An unusual, elongated map by Capt. Samuel Holland, the first Surveyor General for the Northern District of British North America. It shows from the entrance of the Delaware Bay to Quebec, with special emphasis on eastern Pennsylvania, New Jersey, and both sides of the Hudson River, up Lake Champlain and then up the Richelieu River to the Saint Lawrence. Holland was a Dutch military engineer in the British army and a fine draftsman; he was appointed by the King as the first Surveyor General for the northern region. It contains impressive detail of towns, roads, rivers and mountains. In the lower right corner is an especially fine title cartouche depicting a scene of the Hudson River at the 'Topan Sea' (present-day Tapanzee). This view was taken from Thomas Pownall's print published in the Scenographia Americana, with the cliff face used for the title information. This is a excellent example of an important American map. $5,200
John Reid. "The State of New York, Compiled from the most Authentic Information. 1796." From The American Atlas. New York: J. Reid, 1796. State 2. Engraving by D. Martin. 15 1/4 x 18. Light stains in bottom corners. Otherwise, very good condition. Wheat & Brun: 372.
A map of New York from the second atlas published in the United States. This atlas, the American Atlas, was published by John Reid in 1796, and it was to accompany Winterbotham's Views of the United States. The state is shown with impressive detail throughout of towns, counties, and the extensive road system in the state. Also shown are some mills and taverns and other sites of note. Of particular note is the information on the development of the Finger Lakes region, which was just being opened up to settlement at the time. A fine, eighteenth century American-made map of the state. $1,150
Mathew Carey. "New York." From American Pocket Atlas. Philadelphia: M. Carey, 1801. 5 3/4 x 7 1/2. Engraving by W. Barker. Very good condition. Cf. Wheat & Brun: 367.
This is the second state of one of the very early American maps of New York; the first state was issued by Mathew Carey in 1796. Unlike many other cartographers of the day, Carey updated his maps in subsequent versions, beginning with this 1801 example from the Pocket Atlas. In 1796 either Carey did not have information on the roads, or he thought it not important. However, by 1801, this had changed and Carey added clear delineations of the roads in the state as well as new information on some towns. $225
Samuel Lewis. "New York." From A New and Elegant General Atlas by Aaron Arrowsmith and Samuel Lewis. Philadelphia, Baltimore, Washington, Petersburg and Norfolk: 1804. 7 3/4 x 9 5/8. Engraving by Tanner. Very good condition.
An excellent map from an early American atlas. The maps were the works of Aaron Arrowsmith, one of the foremost cartographers of his era, and Samuel Lewis, one of the leaders in the nascent American cartographic field. This map of New York is a fine example of Lewis' output. Detail of the settlement in the state, along with topographical information is neatly portrayed. Roads and counties are also shown. A fine example of some of the best American cartography of the period. $150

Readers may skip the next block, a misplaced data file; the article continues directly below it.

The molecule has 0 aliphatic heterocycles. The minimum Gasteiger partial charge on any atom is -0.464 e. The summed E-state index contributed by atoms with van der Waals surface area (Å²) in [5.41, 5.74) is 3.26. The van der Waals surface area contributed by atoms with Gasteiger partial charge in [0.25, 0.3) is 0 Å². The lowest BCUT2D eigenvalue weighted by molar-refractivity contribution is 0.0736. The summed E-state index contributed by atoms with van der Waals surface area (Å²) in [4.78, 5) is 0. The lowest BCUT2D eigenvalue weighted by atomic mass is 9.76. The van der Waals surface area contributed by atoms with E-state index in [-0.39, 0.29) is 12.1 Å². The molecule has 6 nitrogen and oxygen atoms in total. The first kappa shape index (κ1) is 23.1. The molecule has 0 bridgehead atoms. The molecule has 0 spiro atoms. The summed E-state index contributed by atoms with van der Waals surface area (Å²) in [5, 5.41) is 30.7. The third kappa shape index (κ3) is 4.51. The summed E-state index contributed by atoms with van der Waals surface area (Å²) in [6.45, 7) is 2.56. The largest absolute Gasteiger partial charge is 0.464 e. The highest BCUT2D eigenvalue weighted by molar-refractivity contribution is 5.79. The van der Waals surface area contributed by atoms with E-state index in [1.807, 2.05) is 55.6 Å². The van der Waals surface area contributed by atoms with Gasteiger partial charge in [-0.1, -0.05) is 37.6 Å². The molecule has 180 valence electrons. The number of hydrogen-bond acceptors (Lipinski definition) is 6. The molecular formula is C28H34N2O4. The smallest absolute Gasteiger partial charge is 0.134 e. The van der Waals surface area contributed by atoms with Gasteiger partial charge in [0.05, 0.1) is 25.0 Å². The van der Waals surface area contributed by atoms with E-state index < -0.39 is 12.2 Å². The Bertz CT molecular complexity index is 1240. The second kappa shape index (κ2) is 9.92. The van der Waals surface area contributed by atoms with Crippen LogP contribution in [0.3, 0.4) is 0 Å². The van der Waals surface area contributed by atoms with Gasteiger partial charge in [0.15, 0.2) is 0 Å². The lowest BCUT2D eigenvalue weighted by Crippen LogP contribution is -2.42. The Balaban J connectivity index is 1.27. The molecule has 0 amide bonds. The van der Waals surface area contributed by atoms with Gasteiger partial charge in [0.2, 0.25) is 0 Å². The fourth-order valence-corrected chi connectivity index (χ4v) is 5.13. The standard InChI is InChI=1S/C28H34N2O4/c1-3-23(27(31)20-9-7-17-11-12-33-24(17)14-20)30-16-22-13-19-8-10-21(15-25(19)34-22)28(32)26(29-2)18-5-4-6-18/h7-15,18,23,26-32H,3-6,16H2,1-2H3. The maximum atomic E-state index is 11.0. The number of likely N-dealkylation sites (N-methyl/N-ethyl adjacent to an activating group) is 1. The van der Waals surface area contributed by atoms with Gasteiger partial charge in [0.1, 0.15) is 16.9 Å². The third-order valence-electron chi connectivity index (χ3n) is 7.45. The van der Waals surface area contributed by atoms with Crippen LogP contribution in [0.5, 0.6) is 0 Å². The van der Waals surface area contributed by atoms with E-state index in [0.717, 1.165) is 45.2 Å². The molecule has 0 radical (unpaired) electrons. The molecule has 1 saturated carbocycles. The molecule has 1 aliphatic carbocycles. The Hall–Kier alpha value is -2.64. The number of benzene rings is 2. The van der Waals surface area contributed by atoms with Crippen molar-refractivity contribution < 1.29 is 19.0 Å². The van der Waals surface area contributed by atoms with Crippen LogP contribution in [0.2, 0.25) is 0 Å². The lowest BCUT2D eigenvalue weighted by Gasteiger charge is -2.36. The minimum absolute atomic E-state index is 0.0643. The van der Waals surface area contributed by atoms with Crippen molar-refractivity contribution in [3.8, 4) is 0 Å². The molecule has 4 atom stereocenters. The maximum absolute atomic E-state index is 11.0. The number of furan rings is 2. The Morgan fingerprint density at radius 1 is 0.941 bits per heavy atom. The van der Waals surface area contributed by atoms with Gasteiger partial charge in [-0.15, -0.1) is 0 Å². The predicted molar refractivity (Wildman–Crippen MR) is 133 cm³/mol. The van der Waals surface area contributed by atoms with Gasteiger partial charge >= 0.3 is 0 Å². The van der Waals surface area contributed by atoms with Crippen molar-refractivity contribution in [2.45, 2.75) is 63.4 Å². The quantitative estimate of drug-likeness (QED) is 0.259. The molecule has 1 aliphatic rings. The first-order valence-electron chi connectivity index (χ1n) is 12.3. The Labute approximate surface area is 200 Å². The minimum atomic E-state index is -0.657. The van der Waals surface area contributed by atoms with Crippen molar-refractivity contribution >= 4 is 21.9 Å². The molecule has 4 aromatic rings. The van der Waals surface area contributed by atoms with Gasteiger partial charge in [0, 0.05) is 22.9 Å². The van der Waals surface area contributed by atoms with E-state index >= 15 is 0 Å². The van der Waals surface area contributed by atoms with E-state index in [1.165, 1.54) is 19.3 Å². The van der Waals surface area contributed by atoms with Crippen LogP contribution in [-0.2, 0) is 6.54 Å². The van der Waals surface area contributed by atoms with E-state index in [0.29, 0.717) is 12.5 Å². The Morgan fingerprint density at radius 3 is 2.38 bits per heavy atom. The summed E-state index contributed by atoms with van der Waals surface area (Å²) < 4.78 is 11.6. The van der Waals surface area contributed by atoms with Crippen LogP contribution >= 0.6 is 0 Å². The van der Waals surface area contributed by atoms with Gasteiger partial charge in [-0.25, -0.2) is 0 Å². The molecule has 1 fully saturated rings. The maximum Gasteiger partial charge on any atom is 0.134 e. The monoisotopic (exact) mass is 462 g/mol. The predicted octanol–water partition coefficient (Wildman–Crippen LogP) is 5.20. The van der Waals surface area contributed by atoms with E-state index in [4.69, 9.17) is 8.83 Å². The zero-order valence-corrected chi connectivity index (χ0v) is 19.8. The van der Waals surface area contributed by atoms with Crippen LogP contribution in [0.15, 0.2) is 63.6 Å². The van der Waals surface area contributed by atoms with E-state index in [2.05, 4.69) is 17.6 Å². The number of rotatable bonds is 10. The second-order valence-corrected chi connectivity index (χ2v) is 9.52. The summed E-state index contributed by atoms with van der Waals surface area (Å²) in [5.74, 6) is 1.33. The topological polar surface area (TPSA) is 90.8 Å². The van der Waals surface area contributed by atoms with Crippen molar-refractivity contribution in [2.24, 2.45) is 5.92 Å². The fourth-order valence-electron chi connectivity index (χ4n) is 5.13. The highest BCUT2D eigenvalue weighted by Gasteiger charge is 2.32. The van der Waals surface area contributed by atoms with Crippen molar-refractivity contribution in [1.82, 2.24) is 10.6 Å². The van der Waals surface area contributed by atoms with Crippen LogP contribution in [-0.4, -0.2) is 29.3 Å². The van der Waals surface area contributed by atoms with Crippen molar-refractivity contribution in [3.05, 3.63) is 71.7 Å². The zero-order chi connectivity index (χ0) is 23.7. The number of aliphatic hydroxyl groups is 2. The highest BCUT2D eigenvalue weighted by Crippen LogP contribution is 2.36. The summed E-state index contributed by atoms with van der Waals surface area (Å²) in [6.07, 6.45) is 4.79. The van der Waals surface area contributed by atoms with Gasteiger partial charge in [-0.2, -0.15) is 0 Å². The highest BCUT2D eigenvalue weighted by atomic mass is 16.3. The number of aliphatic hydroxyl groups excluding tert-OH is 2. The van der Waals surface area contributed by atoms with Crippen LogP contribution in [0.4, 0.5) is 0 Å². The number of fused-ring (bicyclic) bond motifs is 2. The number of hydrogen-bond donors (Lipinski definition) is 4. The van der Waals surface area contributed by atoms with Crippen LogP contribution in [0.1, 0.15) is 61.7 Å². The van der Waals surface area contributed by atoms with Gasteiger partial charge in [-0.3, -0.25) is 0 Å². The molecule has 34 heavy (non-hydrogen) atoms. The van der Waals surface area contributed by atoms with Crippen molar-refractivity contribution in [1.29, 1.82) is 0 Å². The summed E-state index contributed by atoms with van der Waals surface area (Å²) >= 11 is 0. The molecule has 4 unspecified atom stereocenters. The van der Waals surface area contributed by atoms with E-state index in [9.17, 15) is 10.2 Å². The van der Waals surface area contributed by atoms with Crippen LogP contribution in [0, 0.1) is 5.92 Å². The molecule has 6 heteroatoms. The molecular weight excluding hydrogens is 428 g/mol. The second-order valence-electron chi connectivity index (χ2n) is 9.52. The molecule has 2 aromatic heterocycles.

Fielding Lucas, Jr. "New York." Philadelphia: H.C. Carey & I. Lea., 1827. 11 3/4 x 17 3/4 (map); 16 1/2 x 20 1/2 (full sheet). Engraving by J. Yeager. Original hand color. Some marginal tears; expertly repaired. Very good condition.
In 1822, Henry Charles Carey and Isaac Lea published their A Complete Historical, Chronological, and Geographical American Atlas. This volume was based on Emmanuel Las Cases' Atlas Historique of 1803, with updated maps and text modified by Carey, a political economist. He considered himself an American foil to John Stuart Mill and the London economists who were proclaimers of "the gloomy science" influenced by Ricardo and Malthus. Instead of preaching overpopulation and degeneration of the human species, Carey illustrated the nations of the western hemisphere through maps that showed an expanding region with ample promise of developing into lands of great new opportunity and growth. The sheets from this atlas, which cover North America, Central America, South America and the West Indies, are comprised of an engraved map surrounded by text documenting the history, climate, population and so forth of the area depicted. The atlas is particularly known for its excellent early maps of the states and territories of the United States. This map of New York is of particular interest as it shows the state just after the opening of the Erie Canal, which transformed the "upstate" part of New York. The earlier, 1822 edition included a profile of the levels of the "Grand Canal," but on this edition, after the canal was completed, the inset also includes a map showing its route from Hudson to Buffalo. Also added to this edition is a profile of the Champlain canal. One of the best maps of the state at this seminal period in its history. $475
Thomas G. Bradford. "New York." From A Comprehensive Atlas. Geographical, Historical & Commercial. Boston: William D. Ticknor, 1835. 7 3/4 x 10 1/8. Engraving. Original outline color. Very good condition.
A nice map from Boston publisher and cartographer, Thomas G. Bradford. Issued in 1835, Bradford's Atlas contained maps of the different United States and other parts of the world, based on the most up-to-date information available at the time. Towns, rivers, lakes, and some orography are depicted. Counties are named and indicated with original outline color. Because Bradford continued to update his maps as he issued them in different volumes, this political information is very interesting for historic purposes. A good map of the state. $125
Thomas G. Bradford. "New York." From A Universal Illustrated Atlas. Boston: Charles D. Strong, -1842. 11 1/2 x 14 1/4. Engraving by G. W. Boynton. Original hand color. Some light mottling. Otherwise, very good condition.
A detailed and handsome map of New York from Thomas Bradford's atlas. The map was originally drawn and issued by Thomas Bradford in 1838 and this example was issued four years later. Detail is very good, showing rivers, towns, counties, and some orography. The whole is attractively presented with original hand coloring, and precise engraving. $225